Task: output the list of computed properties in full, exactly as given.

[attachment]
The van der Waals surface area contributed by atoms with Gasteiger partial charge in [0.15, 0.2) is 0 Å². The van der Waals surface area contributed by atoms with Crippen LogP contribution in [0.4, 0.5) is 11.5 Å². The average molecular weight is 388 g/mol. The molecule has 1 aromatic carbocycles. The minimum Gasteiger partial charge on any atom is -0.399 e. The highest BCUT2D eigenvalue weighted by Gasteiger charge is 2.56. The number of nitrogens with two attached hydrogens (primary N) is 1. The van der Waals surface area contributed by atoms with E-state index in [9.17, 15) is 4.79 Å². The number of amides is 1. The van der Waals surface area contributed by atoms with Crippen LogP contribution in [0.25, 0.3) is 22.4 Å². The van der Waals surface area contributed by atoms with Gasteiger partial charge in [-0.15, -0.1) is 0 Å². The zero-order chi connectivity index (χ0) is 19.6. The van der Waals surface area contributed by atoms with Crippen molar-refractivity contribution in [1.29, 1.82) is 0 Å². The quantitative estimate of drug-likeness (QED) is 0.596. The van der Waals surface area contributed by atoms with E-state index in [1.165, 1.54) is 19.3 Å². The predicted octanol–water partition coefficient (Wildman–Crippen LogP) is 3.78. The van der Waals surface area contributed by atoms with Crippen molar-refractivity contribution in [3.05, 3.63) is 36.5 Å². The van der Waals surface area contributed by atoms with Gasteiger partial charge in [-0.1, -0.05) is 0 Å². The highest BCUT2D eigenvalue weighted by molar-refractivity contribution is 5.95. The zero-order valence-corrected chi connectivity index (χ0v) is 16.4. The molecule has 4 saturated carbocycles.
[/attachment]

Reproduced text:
The van der Waals surface area contributed by atoms with Gasteiger partial charge in [0.15, 0.2) is 0 Å². The van der Waals surface area contributed by atoms with Crippen LogP contribution in [0.4, 0.5) is 11.5 Å². The average molecular weight is 388 g/mol. The molecule has 1 aromatic carbocycles. The minimum Gasteiger partial charge on any atom is -0.399 e. The highest BCUT2D eigenvalue weighted by Gasteiger charge is 2.56. The number of nitrogens with two attached hydrogens (primary N) is 1. The van der Waals surface area contributed by atoms with E-state index in [9.17, 15) is 4.79 Å². The number of amides is 1. The van der Waals surface area contributed by atoms with Crippen LogP contribution in [0.25, 0.3) is 22.4 Å². The van der Waals surface area contributed by atoms with Gasteiger partial charge in [-0.15, -0.1) is 0 Å². The zero-order chi connectivity index (χ0) is 19.6. The van der Waals surface area contributed by atoms with Crippen molar-refractivity contribution in [1.29, 1.82) is 0 Å². The quantitative estimate of drug-likeness (QED) is 0.596. The van der Waals surface area contributed by atoms with E-state index in [1.165, 1.54) is 19.3 Å². The predicted octanol–water partition coefficient (Wildman–Crippen LogP) is 3.78. The van der Waals surface area contributed by atoms with Crippen molar-refractivity contribution in [3.05, 3.63) is 36.5 Å². The van der Waals surface area contributed by atoms with Gasteiger partial charge in [-0.1, -0.05) is 0 Å². The highest BCUT2D eigenvalue weighted by molar-refractivity contribution is 5.95. The zero-order valence-corrected chi connectivity index (χ0v) is 16.4. The molecule has 4 saturated carbocycles.